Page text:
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Mayor Gray gets approval from HUD to negotiate land transfer for housing site

There will be new housing available on Georgia Avenue in the future
Photo by Professor Metze

Finding a place for the homeless might appear to be as simple as opening the door of a shelter and inviting people to come in out of the freezing cold.

However, the reality of the dilemma is far more complex. In going out on the streets of Washington, D.C. and talking to a homeless person the present writer found that the fear of fights in some shelters actually outweighed the fear of the freezing cold.

"I don't want to go inside the shelter," said one homeless person, after the journalist asked why was the homeless person staying outside in the cold. "You don't understand. They will fight me in the shelter."

The concerns expressed by the homeless person, who did not want to be photographed or identified, calls attention to the need to have homeless shelters that provide comprehensive services for the homeless as well as safety and security against violence or any physical bullying. It was the view of one person. However, every person has the right to feel safe in a homeless shelter.

Mayor Vincent Gray signed the Bully Free law in D.C. to protect all D.C. residents from both physical and mental abuse from any form of being the victim of more powerful people. Now the District is also poised to create a comprehensive homeless program that will help to deal with the problems that create chronic homelessness.

Gray and Deputy Mayor for Planning and Economic Development Victor Hoskins today announced that the Local Redevelopment Authority’s (LRA) Homeless Assistance Submission and Reuse Plan for the former Walter Reed Army Medical Center site was approved by the U.S. Department of Housing and Urban Development (HUD) on January 24, 2014.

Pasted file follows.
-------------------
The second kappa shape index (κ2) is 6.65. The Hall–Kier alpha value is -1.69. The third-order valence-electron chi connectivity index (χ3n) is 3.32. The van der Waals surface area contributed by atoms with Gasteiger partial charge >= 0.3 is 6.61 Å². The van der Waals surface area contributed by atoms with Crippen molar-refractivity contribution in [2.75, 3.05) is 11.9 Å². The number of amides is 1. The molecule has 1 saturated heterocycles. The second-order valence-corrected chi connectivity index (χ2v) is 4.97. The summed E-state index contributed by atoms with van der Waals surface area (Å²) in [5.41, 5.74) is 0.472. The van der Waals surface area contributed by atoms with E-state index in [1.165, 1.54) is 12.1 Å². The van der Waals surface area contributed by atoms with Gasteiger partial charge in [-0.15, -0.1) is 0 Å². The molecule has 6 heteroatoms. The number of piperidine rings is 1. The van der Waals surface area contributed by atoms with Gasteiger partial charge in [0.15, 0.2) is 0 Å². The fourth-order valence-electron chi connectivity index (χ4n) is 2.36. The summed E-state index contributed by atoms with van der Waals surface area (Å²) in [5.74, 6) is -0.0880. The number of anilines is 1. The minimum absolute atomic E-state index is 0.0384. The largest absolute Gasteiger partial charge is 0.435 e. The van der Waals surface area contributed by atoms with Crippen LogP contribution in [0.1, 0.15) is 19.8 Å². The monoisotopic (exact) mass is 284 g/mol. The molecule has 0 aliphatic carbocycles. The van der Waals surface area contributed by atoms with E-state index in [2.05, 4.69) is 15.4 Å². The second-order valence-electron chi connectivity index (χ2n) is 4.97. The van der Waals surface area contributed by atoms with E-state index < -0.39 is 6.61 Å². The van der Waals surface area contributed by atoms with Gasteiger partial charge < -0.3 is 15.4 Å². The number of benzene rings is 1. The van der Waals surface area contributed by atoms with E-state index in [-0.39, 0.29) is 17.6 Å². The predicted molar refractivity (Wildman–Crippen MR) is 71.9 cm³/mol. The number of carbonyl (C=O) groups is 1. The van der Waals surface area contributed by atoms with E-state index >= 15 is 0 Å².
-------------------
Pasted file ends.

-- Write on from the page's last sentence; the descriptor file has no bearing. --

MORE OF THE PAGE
HUD’s approval clears the path for the LRA to negotiate an Economic Development Conveyance with the U.S. Army to transfer the property, and enables the Army to complete the Environmental Assessment required under the National Environmental Policy Act in anticipation of the transfer and redevelopment of the site. The LRA first submitted the documentation to HUD in July 2012.

“We are now one step closer to executing the vision for this site that has been formulated by the community over many years. The redevelopment of the former Walter Reed Army Medical Center will provide vital new housing accommodations for our veterans and seniors and shopping opportunities for our neighbors to reduce retail leakage in the area. It will also create jobs and provide many more amenities for residents, making this one of the premier destinations in the District of Columbia,” Gray said.

In November 2013, the Office of the Deputy Mayor for Planning and Economic Development (DMPED) announced the selection of Hines-Urban Atlantic-Triden Joint Venture as the master developer for the site. HUD approval represents another milestone in the 2005 Base Realignment and Closure (BRAC) process, moving the District closer toward site transfer from the U.S. Army.

The Walter Reed Army Medical Center campus housed the main U.S. Army General Hospital that served wounded soldiers and veterans for over 100 years. During the 20th century, the medical facility transformed as the city grew around it and new functions were brought to the campus, which became a necessary destination for high-profile visitors.

The LRA portion of the former Walter Reed Army Medical Center campus is composed of 66.57 acres situated on the eastern half and southernmost area of the 110.1-acre enclosed campus located in Northwest Washington. The site is bounded by Fern Street and Alaska Avenue NW to the north, 16th Street NW to the west, Aspen Street NW to the south and Georgia Avenue NW to the east. The balance of the campus – 43.53 acres – is planned to be conveyed to the U.S. Department of State and was not a subject of the District’s Request for Qualifications (RFQ) seeking a master developer for the site.